Torture in  [Nicaragua]  [other countries]
Human Trafficking in  [Nicaragua]  [other countries]
Street Children in  [Nicaragua]  [other countries]
Child Prostitution in  [Nicaragua]  [other countries]
 

Torture by Police, Forced Disappearance

& Other Ill Treatment

In the early years of the 21st Century                                                                      gvnet.com/torture/Nicaragua.htm

Republic of Nicaragua

Nicaragua has widespread underemployment and the second lowest per capita income in the Western Hemisphere. The US-Central America Free Trade Agreement (CAFTA) has been in effect since April 2006 and has expanded export opportunities for many agricultural and manufactured goods. Textiles and apparel account for nearly 60% of Nicaragua's exports, but recent increases in the minimum wage will likely erode its comparative advantage in this industry.  [The World Factbook, U.S.C.I.A. 2009]

Description: Description: Nicaragua

CAUTION:  The following links have been culled from the web to illuminate the situation in Nicaragua.  Some of these links may lead to websites that present allegations that are unsubstantiated or even false.  No attempt has been made to validate their authenticity or to verify their content.

*** ARCHIVES ***

The state of the world's human rights

Amnesty International AI, Annual Report 2013

www.amnesty.org/en/region/nicaragua/report-2013

[accessed 5 Feb 2014]

ARBITRARY DETENTION, TORTURE AND OTHER ILL-TREATMENT - Human rights organizations reported that PLC supporters were arrested by the police and ill-treated in custody. Detainees reported being beaten, and women and girl detainees said that they were forced to remove their clothes in front of male officers, who humiliated them and threatened them with sexual violence

Conclusions and recommendations of the Committee against Torture

U.N. Convention against Torture and Other Cruel, Inhuman or Degrading Treatment or Punishment  -- Doc. CAT/C/NIC/CO/1 (2009)

www1.umn.edu/humanrts/cat/observations/nicaragua2009.html

[accessed 15 Aug  2013]

Arbitrary detention

20. The Committee shares the concern expressed in the report of the Working Group on Arbitrary Detention (A/HRC/4/40/Add.3) regarding the lack of effective, clear and systematic registers in police stations that would make it possible to establish with clarity and certainty when detainees have entered and left police stations, before which authorities they have been brought and where, and which of the competent authorities is currently responsible for them (arts. 2, 11 and 16).

The State party must arrange for substantial improvements in the system of registers kept in its police stations. These registers should make it possible to accurately determine, inter alia: the situation of all detainees, including the date and time of their arrest; the police officers responsible for taking them into custody; the date and time on which the Office of the Public Prosecutor, the detainees’ families and their defending counsel were notified of their arrest; the date and time on which they were physically brought before a judge; and the date and time on which they left the police station and the authority into whose charge they were handed.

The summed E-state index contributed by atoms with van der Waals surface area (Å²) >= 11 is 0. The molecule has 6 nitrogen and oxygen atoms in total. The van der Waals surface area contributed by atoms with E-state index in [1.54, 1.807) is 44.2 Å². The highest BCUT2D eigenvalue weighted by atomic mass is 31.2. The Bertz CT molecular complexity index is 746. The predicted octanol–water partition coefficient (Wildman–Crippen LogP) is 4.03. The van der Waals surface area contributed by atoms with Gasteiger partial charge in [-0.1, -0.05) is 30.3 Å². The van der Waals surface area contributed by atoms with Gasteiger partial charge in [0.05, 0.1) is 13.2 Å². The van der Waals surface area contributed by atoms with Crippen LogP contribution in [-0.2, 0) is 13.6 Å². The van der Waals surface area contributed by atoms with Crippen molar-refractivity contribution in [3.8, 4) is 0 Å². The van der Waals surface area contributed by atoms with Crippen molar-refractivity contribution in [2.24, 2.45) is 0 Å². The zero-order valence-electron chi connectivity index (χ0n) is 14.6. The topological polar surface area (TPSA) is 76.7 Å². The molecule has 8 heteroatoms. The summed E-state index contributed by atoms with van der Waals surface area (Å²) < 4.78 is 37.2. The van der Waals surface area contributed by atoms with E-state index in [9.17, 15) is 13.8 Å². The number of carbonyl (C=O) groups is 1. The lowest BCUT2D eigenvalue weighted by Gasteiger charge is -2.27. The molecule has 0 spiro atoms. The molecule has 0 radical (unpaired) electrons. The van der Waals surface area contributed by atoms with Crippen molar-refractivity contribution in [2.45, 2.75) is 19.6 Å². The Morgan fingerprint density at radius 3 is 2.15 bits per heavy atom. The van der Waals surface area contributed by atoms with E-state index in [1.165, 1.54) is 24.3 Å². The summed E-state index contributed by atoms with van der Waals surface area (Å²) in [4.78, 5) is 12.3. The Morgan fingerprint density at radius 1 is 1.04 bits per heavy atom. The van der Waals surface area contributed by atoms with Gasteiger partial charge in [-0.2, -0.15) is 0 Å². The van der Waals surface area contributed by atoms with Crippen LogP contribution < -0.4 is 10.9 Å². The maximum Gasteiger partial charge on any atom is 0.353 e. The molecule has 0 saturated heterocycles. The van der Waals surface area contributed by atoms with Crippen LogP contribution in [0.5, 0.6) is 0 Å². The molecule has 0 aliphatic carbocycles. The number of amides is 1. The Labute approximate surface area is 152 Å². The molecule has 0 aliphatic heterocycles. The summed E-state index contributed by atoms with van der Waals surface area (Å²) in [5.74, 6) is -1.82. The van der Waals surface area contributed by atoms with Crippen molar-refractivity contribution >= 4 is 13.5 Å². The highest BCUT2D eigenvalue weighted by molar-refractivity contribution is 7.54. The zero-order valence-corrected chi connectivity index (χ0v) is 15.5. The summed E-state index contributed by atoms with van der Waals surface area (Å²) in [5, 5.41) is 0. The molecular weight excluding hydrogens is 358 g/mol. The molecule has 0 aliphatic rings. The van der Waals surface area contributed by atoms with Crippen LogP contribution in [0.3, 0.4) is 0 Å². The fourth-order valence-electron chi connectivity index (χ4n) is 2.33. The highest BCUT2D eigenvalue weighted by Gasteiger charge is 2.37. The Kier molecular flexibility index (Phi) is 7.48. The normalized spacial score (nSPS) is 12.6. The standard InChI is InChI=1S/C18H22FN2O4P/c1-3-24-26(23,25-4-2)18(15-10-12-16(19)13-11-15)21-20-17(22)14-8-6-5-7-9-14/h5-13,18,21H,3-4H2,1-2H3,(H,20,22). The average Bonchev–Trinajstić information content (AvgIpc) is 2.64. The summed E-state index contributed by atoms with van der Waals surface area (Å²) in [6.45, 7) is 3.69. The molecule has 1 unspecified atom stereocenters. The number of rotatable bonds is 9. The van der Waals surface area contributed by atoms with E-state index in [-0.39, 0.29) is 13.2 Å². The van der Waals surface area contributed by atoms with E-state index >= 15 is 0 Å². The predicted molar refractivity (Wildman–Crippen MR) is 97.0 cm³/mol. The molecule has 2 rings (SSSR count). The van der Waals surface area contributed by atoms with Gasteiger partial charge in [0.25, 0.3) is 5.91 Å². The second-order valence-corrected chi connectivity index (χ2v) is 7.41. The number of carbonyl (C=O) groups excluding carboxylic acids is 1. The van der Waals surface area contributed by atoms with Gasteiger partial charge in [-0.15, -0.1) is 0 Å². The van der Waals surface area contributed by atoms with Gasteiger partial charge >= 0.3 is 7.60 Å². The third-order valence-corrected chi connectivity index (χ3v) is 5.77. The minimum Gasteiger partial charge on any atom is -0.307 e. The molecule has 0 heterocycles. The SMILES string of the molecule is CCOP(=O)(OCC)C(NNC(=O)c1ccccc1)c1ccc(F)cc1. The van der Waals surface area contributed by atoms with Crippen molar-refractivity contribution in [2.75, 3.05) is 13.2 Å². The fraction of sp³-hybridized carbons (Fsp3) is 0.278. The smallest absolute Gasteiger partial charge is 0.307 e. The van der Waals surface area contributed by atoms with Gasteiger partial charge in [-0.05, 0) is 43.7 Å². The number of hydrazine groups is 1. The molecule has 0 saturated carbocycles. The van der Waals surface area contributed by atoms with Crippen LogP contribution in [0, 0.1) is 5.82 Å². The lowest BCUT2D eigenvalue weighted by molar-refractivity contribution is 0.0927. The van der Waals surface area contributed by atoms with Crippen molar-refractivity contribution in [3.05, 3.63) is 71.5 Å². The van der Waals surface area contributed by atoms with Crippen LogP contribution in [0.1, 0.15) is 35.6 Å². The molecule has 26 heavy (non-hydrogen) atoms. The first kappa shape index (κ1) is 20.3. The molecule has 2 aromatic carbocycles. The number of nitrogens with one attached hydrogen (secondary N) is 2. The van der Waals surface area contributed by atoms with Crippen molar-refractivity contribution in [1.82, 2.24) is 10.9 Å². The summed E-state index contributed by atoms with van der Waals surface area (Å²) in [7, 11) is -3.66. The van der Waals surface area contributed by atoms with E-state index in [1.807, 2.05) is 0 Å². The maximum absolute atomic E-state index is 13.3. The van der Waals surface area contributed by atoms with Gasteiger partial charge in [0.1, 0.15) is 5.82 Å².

Human Rights Reports » 2005 Country Reports on Human Rights Practices

U.S. Dept of State Bureau of Democracy, Human Rights, and Labor, March 8, 2006

www.state.gov/g/drl/rls/hrrpt/2005/61734.htm

[accessed 6 February 2013]

TORTURE AND OTHER CRUEL, INHUMAN, OR DEGRADING TREATMENT OR PUNISHMENT – Although the law prohibits such practices, there were credible reports that some police physically mistreated detainees, particularly to obtain confessions. The IG's office reported receiving 480 complaints of human rights violations by police officers during the first half of the year, including unlawful killings (see section 1.a.) and complaints forwarded by the Office of Civil Inspection for Professional Responsibility; the IG's Office found that 126 complaints had merit. The IG's office punished 204 officers for violating human rights. As a result, police discharged three officers dishonorably, remanded six to the courts on both human rights and corruption charges, and gave the rest lesser punishments, including demotion, suspension, and loss of pay.

Freedom House Country Report - Political Rights: 4   Civil Liberties: 3   Status: Partly Free

2009 Edition

www.freedomhouse.org/report/freedom-world/2009/nicaragua

[accessed 6 February 2013]

The judiciary remains dominated by FSLN and PLC appointees. Many judges are susceptible to political influence and corruption, and the courts suffer from long delays and a large backlog of cases. There is only one public defender available for every 60,557 people in Nicaragua, and access to justice is especially deficient in rural areas and on the Caribbean coast.

Forced confessions to the police remain a problem, as do arbitrary arrests. Insufficient funding of the police affects performance and has led to a shortage of officers. Prison conditions continue to be poor, and the facilities are underfunded.

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Cite this webpage as: Patt, Prof. Martin, "Torture by Police, Forced Disappearance & Other Ill Treatment in the early years of the 21st Century- Nicaragua", http://gvnet.com/torture/Nicaragua.htm, [accessed <date>]

 

 

Torture in  [Nicaragua]  [other countries]
Human Trafficking in  [Nicaragua]  [other countries]
Street Children in  [Nicaragua]  [other countries]
Child Prostitution in  [Nicaragua]  [other countries]